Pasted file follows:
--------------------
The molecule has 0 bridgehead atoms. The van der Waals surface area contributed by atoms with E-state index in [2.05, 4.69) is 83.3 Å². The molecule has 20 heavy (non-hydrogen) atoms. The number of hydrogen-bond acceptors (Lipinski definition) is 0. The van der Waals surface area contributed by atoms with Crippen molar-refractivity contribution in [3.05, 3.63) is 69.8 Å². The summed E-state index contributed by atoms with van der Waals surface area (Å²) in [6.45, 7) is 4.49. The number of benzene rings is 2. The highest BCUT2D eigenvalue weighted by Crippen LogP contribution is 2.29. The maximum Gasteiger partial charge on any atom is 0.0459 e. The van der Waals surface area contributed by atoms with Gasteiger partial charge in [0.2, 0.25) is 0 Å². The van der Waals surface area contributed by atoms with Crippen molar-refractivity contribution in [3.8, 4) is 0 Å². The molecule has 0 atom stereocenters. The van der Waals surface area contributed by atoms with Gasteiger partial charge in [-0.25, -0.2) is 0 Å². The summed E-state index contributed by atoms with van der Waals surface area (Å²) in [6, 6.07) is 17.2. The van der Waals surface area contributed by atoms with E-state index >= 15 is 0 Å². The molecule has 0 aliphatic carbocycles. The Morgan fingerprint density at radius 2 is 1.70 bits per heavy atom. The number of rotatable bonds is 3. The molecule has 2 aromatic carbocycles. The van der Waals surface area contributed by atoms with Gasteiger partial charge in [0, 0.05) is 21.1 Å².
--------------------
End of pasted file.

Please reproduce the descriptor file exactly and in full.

The molecule has 0 bridgehead atoms. The van der Waals surface area contributed by atoms with E-state index in [2.05, 4.69) is 83.3 Å². The molecule has 20 heavy (non-hydrogen) atoms. The number of hydrogen-bond acceptors (Lipinski definition) is 0. The van der Waals surface area contributed by atoms with Crippen molar-refractivity contribution in [3.05, 3.63) is 69.8 Å². The summed E-state index contributed by atoms with van der Waals surface area (Å²) in [6.45, 7) is 4.49. The number of benzene rings is 2. The highest BCUT2D eigenvalue weighted by Crippen LogP contribution is 2.29. The maximum Gasteiger partial charge on any atom is 0.0459 e. The van der Waals surface area contributed by atoms with Gasteiger partial charge in [0.2, 0.25) is 0 Å². The van der Waals surface area contributed by atoms with Crippen molar-refractivity contribution in [3.8, 4) is 0 Å². The molecule has 0 atom stereocenters. The van der Waals surface area contributed by atoms with Gasteiger partial charge in [-0.25, -0.2) is 0 Å². The summed E-state index contributed by atoms with van der Waals surface area (Å²) in [6, 6.07) is 17.2. The van der Waals surface area contributed by atoms with E-state index >= 15 is 0 Å². The molecule has 0 aliphatic carbocycles. The Morgan fingerprint density at radius 2 is 1.70 bits per heavy atom. The number of rotatable bonds is 3. The molecule has 2 aromatic carbocycles. The van der Waals surface area contributed by atoms with Gasteiger partial charge in [0, 0.05) is 21.1 Å².